AWS Auto Scaling groups are a powerful tool for creating scaling plans for your application. They let you dynamically create a group of EC2 instances that will maintain a consistent and predictable level of service. HAProxy’s Data Plane API adds a cloud-native method known as Service Discovery to add or remove these instances within a backend in your proxy as scaling events occur.
In this article, we’ll take a look at the steps used to integrate this functionality into your workflow. We’ll create an AWS Auto Scaling group using a custom launch template. Then we’ll add an HAProxy Enterprise instance in the form of a preconfigured AMI. Finally, we’ll use the Data Plane API to enable service discovery.
Of course, you have the option of using the community version of HAProxy, though its installation and configuration are outside the scope of this blog post.
To begin, log in to your AWS Console select AWS Services, All Services, EC2.
Create a Launch Template
Launch Templates are a list of the parameters that are the same across all of the instances. You can think of them as a generic description of each of the servers that make up your application, such as the machine image and instance type, without the parameters that are unique to the instance, such as its unique hostname.
When instances are created using the launch templates, the HAProxy Data Plane API monitors its Virtual Private Cloud (VPC) for specially-tagged instances to monitor and use. This is known as Service Discovery.
Let’s create a new launch template that will serve as the blueprint for creating application servers.
In the AWS console, select Instances > Launch Templates > Create launch template.
Use the following values to create a simple template:
|Launch template name||“MyTemplate“|
|Template version description||“A prod webserver for MyApp“|
|Auto Scaling guidance||Selected [X]|
There are two types of tags that you can define on the template creation screen: Template Tags and Resource Tags. Template tags attach to the template itself, while resource tags are passed on to the created instances. Add the following resource tags to the template. These tags tell the HAProxy Data Plane API that the instances created from this template are to be discovered and that these instances are to be used as servers in a backend.
It is critical that the tags themselves are named exactly as shown here for the service discovery to succeed. The value you assign to the HAProxy:Service:Name tag is up to you. The port specified in HAProxy:Service:Port is the port that your application listens on.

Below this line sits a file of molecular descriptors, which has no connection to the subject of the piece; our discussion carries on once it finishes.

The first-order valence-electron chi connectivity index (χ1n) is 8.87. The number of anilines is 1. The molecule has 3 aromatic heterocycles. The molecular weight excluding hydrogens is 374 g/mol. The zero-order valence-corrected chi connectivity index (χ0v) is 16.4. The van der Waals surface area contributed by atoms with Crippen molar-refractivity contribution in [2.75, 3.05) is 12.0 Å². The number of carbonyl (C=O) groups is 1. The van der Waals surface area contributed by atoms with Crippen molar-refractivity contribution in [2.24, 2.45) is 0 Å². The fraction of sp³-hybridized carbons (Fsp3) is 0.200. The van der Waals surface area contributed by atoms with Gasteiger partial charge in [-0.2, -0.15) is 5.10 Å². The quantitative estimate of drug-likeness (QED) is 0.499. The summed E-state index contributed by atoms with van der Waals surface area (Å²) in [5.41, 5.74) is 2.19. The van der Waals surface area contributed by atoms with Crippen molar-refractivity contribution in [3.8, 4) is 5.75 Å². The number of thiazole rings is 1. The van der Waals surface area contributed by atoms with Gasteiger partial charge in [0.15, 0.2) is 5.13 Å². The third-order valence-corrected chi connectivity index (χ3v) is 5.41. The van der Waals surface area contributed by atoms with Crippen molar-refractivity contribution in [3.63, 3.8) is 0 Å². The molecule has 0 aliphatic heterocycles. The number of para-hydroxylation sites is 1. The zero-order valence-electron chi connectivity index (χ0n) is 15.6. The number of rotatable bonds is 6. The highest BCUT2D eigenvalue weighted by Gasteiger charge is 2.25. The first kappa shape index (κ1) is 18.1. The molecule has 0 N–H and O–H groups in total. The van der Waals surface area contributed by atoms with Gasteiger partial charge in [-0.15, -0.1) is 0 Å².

The launch template we’re creating will deploy the free trial of Develatio’s ExpressJS AMI. Of course, you can use any AMI and application of your choosing. We’re using this machine image, as it comes preconfigured with a simple ExpressJS application that by default serves a page that will let you know that everything is working. These instances will listen on port 80, which we have indicated with the HAProxy:Service:Port tag above.
The t2.micro instance is a free tier eligible machine that can run our simple backend service.
|Amazon Machine Image (AMI)||Develatio ExpressJS AMI|
Create or select an existing key pair to use for securely communicating with your servers. Carefully save this key for later use, as it is not possible to retrieve it from the AWS console later.
Note: You may need to adjust the filesystem permissions to 600 for this to work with SSH.
Select the Virtual Private Cloud (VPC) into which AWS will launch the ExpressJS servers and the default security group that allows HAProxy Enterprise to route requests to them.
Create Auto Scaling Group
Now that you’ve defined a launch template, let’s create an auto scaling group that will handle creating new instances based on that template.
From the left-hand menu, select Auto Scaling groups and click Create Auto Scaling group. Give your Auto Scaling group a name such as MyASG.
Select the template you just created, MyTemplate, from the list. You will see that you have the option to select a version of the template. If you have just created your template, you will likely have only one version, Default (1). If you modify your template at any time, you will need to update this selection to the correct version.
Auto Scaling groups have the option of using either “On-Demand” or “Spot” instances. Spot instances are significantly cheaper than on-demand instances: